In Feng Shui, traditionally Money Toads are shown sitting on a bed of Gold coins or ingots. Many have seven small indentations on their backs, often containing jewels. These represent the big dipper, which plays an important role in Chinese astrology, and its connection with water and wealth. Chan Chu usually has red eyes, flared nostrils and often is depicted with a coin in its mouth. This delightful Feng Shui Money Toad 1 oz Silver coin features an intricately designed image of the mythical money toad, surrounded by coins set against a polished background of engraved lotus flowers.



Dragons are considered powerful protectors in Feng Shui culture creating peace and bringing good fortune into the home and workplace.

The strong yang, or male energy, makes the Dragon an auspicious symbol of great honour. As an icon of strength and protection, it keeps one from harm and is a powerful gift to a loved one. When paired with a Phoenix, which represents yin or female energy, an ultimate balance is formed.

This beautiful new Feng Shui Dragon Coin release features an image of Dragon reaching for a precious  stone, powerfully symbolizing wealth and an abundance of opportunities. Around this, Cherry Blossoms are engraved against a proof quality polished background.



In Feng Shui, the Phoenix as Queen of all birds represents Yin or female energies. It may evoke images of resilience, strength, and transformation, as the Phoenix is able to rise from its own ashes to reach greater heights. This stunning new Feng Shui Phoenix Coin features the moment of rebirth, as the transformed Phoenix rises up into the air. Around the bird, auspicious Peony flowers are engraved against a proof quality polished background.



In Feng Shui, the Elephant symbolizes protection, good fortune, wisdom, and strength. This beautiful new Feng Shui coin features two Elephants. One bringing water into its trunk, representing the accumulation of wealth, while the other showers this over itself, signifying the distribution of wisdom, prosperity, good fortune and peace.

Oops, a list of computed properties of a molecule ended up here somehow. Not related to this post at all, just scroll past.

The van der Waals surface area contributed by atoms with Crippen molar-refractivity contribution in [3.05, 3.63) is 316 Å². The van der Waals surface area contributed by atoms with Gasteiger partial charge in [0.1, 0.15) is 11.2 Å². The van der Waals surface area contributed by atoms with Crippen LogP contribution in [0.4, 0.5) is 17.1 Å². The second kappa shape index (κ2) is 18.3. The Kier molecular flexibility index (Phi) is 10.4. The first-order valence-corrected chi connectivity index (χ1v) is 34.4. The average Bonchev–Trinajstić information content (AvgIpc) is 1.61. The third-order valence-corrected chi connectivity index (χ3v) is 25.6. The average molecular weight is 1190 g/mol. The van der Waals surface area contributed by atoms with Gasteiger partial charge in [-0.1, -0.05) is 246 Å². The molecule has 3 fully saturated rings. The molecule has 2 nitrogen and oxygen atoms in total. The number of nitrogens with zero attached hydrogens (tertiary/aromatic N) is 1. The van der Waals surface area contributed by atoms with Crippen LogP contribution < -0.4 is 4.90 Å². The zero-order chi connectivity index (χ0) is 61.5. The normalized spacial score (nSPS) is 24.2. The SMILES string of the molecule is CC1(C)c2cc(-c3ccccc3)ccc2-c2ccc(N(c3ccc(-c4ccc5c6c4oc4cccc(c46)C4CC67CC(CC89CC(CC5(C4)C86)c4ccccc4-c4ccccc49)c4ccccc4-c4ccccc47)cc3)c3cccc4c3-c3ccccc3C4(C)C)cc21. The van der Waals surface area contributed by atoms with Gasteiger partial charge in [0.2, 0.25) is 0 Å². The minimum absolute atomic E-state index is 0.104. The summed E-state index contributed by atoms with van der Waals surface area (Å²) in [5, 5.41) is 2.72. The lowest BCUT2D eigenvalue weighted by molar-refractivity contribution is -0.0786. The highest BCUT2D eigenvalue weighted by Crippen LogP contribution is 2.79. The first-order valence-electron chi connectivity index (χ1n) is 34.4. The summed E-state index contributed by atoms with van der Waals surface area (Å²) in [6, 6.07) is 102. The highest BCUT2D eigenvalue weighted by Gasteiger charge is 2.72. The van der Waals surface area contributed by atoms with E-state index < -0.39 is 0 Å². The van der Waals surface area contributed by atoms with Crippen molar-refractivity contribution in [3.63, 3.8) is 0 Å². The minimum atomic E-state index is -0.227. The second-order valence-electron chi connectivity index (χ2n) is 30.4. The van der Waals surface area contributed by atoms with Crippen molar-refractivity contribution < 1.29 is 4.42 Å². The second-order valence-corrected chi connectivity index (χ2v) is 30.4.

Horses are some of the most loved figures in Feng Shui tradition and carry with them strong symbolism of strength, loyalty and financial success. Horses in Feng Shui have been popular objects in art and paintings in for centuries, and were often given as lavish gifts for people in powerful positions.

For centuries the horse has been indispensable to man, as a partner in war and a means of transport in times of peace. This coin features two galloping Horses captured in mid-stride. With their heads proudly held high, these animals embody strength, loyalty, and success.



Such a meaningful coin should take pride of place in your Feng Shui coin collection. Known as the prince of all birds, the crane also stands for longevity, energy and even immortality because of its long lifespan and untiring strength in flight.

The symbolism on the Feng Shui Silver Coin – Crane is abundant – 2 cranes depicted in the wild representing inspiration and freedom. Illustrated with subtle colour, these beautiful birds are surrounded by reeds and pine tree branches as often found in traditional Chinese paintings. Their beauty is contained in a stunningly decorated lacquered wooden box.



Part of the Feng Shui Collection, the Feng Shui Gold Coin – Koi features gorgeous golden Koi on an engraved background with delicately etched Cherry Blossoms. A pair of Koi, swimming together, represent unity and fidelity.



$2 NEW ZEALAND 0.999 SILVER 31.1 g 40.00 mm PROOF 5,000 (8,000 1&2) YES / YES
$25 NEW ZEALAND 0.9999 GOLD 7.78 g 22.00 mm PROOF 888 YES / YES